The city of Janesville will keep public meetings virtual for the foreseeable future, despite local efforts to open things up and offer more in-person services.

City officials say virtual meetings provide the safest option as the coronavirus continues to circulate through the community.

“From a public health standpoint, it is still best” to stay virtual, said Nick Faust, communications director.

During an all-hands meeting for city employees last week, City Manager Mark Freitag said public meetings will be kept virtual until the city has reached—or is closer to reaching—herd immunity from COVID-19. He indicated in-person meetings could return around June, but that is not certain.

The city relies on public health guidance and data to drive decision-making on in-person meetings, Faust said.

Rock County has shifted its safety recommendations to Phase 2, meaning most businesses and organizations can operate in person at 50% capacity.

COVID-19 case activity had been trending downward at the beginning of the year but started to increase again over the last week. The number of active and confirmed cases rose from 127 on March 21 to 211 on Tuesday.

Rock County Public Health Department officials Monday said a more contagious variant strain of the coronavirus has been confirmed in Rock County.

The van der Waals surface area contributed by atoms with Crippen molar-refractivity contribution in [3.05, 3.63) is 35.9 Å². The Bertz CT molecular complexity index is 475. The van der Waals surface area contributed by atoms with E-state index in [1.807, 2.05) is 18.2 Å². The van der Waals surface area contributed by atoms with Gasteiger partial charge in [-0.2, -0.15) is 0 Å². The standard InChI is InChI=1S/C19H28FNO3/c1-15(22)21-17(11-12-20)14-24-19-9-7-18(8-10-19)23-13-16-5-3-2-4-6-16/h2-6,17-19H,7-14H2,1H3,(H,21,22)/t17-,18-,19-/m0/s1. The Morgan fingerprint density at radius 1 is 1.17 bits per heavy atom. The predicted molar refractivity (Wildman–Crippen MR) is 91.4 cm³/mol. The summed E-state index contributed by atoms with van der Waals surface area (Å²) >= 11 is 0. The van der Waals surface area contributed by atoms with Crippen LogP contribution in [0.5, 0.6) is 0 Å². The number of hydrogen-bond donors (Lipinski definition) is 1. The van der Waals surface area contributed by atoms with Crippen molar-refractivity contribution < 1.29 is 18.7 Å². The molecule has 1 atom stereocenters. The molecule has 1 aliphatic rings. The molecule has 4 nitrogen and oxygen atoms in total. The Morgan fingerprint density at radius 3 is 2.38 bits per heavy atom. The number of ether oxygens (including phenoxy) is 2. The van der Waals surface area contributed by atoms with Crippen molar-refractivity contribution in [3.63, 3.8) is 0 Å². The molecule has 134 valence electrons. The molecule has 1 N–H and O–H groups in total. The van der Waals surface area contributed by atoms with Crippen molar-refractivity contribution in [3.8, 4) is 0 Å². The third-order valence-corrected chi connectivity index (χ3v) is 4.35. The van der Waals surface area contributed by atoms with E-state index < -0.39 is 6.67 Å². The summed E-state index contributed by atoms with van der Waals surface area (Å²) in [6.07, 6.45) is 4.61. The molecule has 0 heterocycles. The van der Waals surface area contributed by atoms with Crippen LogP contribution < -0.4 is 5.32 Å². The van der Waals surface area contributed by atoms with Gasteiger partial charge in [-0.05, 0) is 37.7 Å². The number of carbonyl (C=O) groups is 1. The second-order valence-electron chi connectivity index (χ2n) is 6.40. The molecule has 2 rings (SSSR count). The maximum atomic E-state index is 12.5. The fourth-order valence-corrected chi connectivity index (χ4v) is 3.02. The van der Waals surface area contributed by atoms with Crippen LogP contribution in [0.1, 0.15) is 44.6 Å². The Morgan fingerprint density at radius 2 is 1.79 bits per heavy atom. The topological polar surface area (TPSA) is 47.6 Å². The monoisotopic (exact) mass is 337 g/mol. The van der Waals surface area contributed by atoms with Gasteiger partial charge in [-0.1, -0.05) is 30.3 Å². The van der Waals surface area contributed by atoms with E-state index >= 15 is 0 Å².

City council President Sue Conley said keeping meetings virtual is a good idea for now.

“I think it is wise to err on the side of caution,” she said.

Conley said she has not spoken about the issue recently with other council members.

Conley’s term as council president will end soon, as she is not seeking reelection April 6 because she was elected to represent the state’s 44th Assembly District.

The decision of Conley and two other council members—Tom Wolfe and Jim Farrell—not to seek reelection means at least three, possibly four, new members will be elected. Incumbent Doug Marklein would be the only candidate with experience if voters choose him.

A year of living in a virtual environment has forced almost everyone to adjust to online meetings, Conley said.

The most difficult adjustment for new council members will be trying to build relationships while doing business virtually, something Conley said she has also struggled with in the state Assembly.

City staff members are working to adjust the typical council orientation to a virtual format for new members, Faust said.

Public comments are accepted at virtual meetings through the city’s online comment form, which city officials find to be effective, he said.